Despite a long history of Euroscepticism, the Labour Leader surprised some in the autumn when he agreed to support a Remain vote as a concession to his Shadow Cabinet. It typified his judgement that the only issue on which he was willing to compromise was the one on which he was correct (albeit correct for the wrong reasons).
But it increasingly looks like his support could prove to be a double-edged sword for the pro-EU campaign – Corbyn could still end up helping to secure a Leave vote in the referendum.
Consider the following factors:
- Organisationally, he has neutralised Labour. We are told that the Labour Party won’t be putting very much of its own money or resources into the Remain campaign, beyond a small amount of seed money for Alan Johnson’s effort. The Party could spend some £4 million if it wished – under a more enthusiastically pro-EU leader, with better relationships with donors, it might have done so.
- The unions are now free. Events in Greece, and the TTIP proposal, have led to a limited rebirth of left-wing euroscepticism (a movement that had been dormant for some time). Where a stronger leader might have restrained the unions from flirting with that shift, Corbyn has set them free politically – and Unison, the second-biggest union, is now considering whether to recommend its members vote Leave.
- He wants to drag the Remain campaign into actively arguing for free movement. While the pro-EU campaign is trying to cling to the threadbare renegotiation as evidence that Cameron’s reforms will address public concern about immigration, Corbyn has other plans. The Observer reports that he intends to condemn the Prime Minister’s deal as discriminatory against Eastern Europeans – all from a position of supporting Remain. This is precisely what the pro-EU campaign has tried to avoid, as it will highlight one of their weakest issues to Labour voters.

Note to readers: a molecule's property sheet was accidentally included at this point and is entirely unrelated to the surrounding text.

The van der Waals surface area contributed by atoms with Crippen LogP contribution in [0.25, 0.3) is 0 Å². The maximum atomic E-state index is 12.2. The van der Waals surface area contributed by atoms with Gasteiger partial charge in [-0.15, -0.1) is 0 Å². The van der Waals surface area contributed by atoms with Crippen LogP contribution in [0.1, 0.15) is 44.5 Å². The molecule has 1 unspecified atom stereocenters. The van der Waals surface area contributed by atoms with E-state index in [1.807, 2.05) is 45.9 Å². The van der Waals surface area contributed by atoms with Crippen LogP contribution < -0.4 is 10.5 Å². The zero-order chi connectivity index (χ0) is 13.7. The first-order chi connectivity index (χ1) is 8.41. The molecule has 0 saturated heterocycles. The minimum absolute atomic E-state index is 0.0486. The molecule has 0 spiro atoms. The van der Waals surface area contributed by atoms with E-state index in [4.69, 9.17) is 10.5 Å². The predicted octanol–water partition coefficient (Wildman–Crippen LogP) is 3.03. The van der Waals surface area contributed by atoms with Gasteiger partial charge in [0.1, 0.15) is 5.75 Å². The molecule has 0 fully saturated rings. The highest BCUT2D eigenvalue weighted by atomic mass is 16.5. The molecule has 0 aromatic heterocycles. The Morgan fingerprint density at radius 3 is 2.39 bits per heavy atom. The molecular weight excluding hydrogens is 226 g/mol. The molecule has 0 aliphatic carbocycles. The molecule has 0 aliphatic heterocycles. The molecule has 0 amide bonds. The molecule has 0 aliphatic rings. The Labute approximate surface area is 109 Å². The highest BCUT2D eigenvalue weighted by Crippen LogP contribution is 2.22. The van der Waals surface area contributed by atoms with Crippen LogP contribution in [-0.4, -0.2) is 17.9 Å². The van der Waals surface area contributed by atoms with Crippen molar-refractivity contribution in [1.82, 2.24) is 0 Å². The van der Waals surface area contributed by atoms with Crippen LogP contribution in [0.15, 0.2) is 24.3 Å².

- His poor polling performance makes it safer for Tories to disagree with the Prime Minister. I reported on Thursday that the Remain pitch to grassroots Conservatives is focused on the idea that this vote is about personal loyalty to Cameron. Oliver Letwin is also reported to be arguing that a Leave vote would be harmful to the Prime Minister. But that fear seems rather unconvincing – partially because this is about the future of our country, rather than the short-term prospects of our Party leader, but also because it’s hard to see Labour as a serious threat or a serious alternative. The Independent on Sunday reports that despite the unpopularity of Cameron’s renegotiation package, the Conservative poll lead has grown to 14 points. It is clearly possible to ‘vote with your heart’, in Cameron’s words, by backing Leave without in any way harming the Conservative Party.
Perhaps the Remain campaign could come to wish that Corbyn hadn’t agreed to support them after all.